April

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Today in labor history: Poor Peoples March began in Washington, D.C.

The Poor Peoples March began in Washington D.C. less than a month after the murder of Martin Luther King Jr.

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Today in labor history: Everettville mine explosion

Only nine of the men working in the mine at the time of the disaster were able to escape, after one of them got to safety and returned with a rescue team and equipment.

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Today in labor history: Army seizes Montgomery Ward HQ

On the orders of President Roosevelt, the U.S. Army seized the Chicago headquarters of the unionized Montgomery Ward & Co. after management twice defied the NLRB.

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Today in labor history: SCLC's Ralph Abernathy and 100 workers arrested

The workers were protesting at the South Carolina Medical College Hospital demanding wage increases and union recognition.

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Today in labor history: Irish launch “Easter Rising”

The Irish Republican Brotherhood launched the "Easter Rebellion," an armed uprising against oppressive British rule.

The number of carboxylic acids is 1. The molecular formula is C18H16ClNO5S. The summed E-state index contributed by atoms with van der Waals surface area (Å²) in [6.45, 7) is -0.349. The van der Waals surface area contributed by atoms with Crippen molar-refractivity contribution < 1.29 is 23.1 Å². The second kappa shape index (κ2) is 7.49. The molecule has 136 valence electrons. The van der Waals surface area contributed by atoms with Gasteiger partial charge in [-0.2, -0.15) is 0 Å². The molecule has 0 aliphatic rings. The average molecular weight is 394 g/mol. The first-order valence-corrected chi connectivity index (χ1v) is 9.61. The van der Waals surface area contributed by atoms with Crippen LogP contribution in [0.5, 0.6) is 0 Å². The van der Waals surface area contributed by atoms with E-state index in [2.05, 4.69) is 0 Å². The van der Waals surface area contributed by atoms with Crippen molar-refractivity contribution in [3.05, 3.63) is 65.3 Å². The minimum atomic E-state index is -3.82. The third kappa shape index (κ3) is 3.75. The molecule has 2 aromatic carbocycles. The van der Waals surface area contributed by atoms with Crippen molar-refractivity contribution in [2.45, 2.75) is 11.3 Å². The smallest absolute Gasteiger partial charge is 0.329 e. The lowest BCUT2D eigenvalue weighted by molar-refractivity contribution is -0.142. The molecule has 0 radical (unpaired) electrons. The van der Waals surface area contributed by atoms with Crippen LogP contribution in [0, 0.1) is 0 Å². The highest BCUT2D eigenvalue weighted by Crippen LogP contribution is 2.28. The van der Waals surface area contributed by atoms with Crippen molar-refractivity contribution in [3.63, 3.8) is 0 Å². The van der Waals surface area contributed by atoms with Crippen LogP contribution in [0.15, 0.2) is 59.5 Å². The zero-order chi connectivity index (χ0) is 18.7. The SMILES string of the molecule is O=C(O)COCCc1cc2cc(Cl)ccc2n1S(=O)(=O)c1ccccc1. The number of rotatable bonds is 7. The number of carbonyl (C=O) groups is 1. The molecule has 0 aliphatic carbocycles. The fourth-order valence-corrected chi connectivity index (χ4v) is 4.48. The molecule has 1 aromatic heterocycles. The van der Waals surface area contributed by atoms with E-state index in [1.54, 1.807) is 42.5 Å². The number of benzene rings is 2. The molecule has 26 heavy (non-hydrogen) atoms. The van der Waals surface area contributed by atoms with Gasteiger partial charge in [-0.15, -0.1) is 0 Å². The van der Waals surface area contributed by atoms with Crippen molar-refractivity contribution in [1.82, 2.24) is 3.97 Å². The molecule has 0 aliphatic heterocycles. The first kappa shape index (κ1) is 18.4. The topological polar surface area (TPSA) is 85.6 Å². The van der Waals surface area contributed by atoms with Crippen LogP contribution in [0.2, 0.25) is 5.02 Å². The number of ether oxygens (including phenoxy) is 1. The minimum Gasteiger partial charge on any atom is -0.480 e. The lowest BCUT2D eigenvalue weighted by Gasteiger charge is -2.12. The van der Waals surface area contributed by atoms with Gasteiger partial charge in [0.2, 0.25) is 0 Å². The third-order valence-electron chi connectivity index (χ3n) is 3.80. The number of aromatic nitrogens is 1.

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Today in labor history: Devastating Oklahoma City bombing

The Oklahoma explosion (caused by a detonated truck bomb) took 168 lives including 19 children, and injured 680 people.

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Today in labor history: Superman, hero of downtrodden, is born

Today marks the 75th anniversary of Superman's first appearance in DC's Action Comics No. 1, published April 18, 1938.

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Today in labor history: A. Phillip Randolph was born

Randolph played a leading role in the fight for civil and labor rights, from the 1930s through the 1960s.

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Today in labor history: Songwriter, activist Florence Reece is born

She is best known for having written the folk song "Which Side Are You On?," which she wrote at the age of twelve while her father was out on strike with other coal miners.

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Today in labor history: Immigrant rights mega marches sweep U.S.

Today in 2006, tens of thousands of immigrants demonstrated in 100 U.S. cities in a national day of action billed as a campaign for immigrants' dignity.

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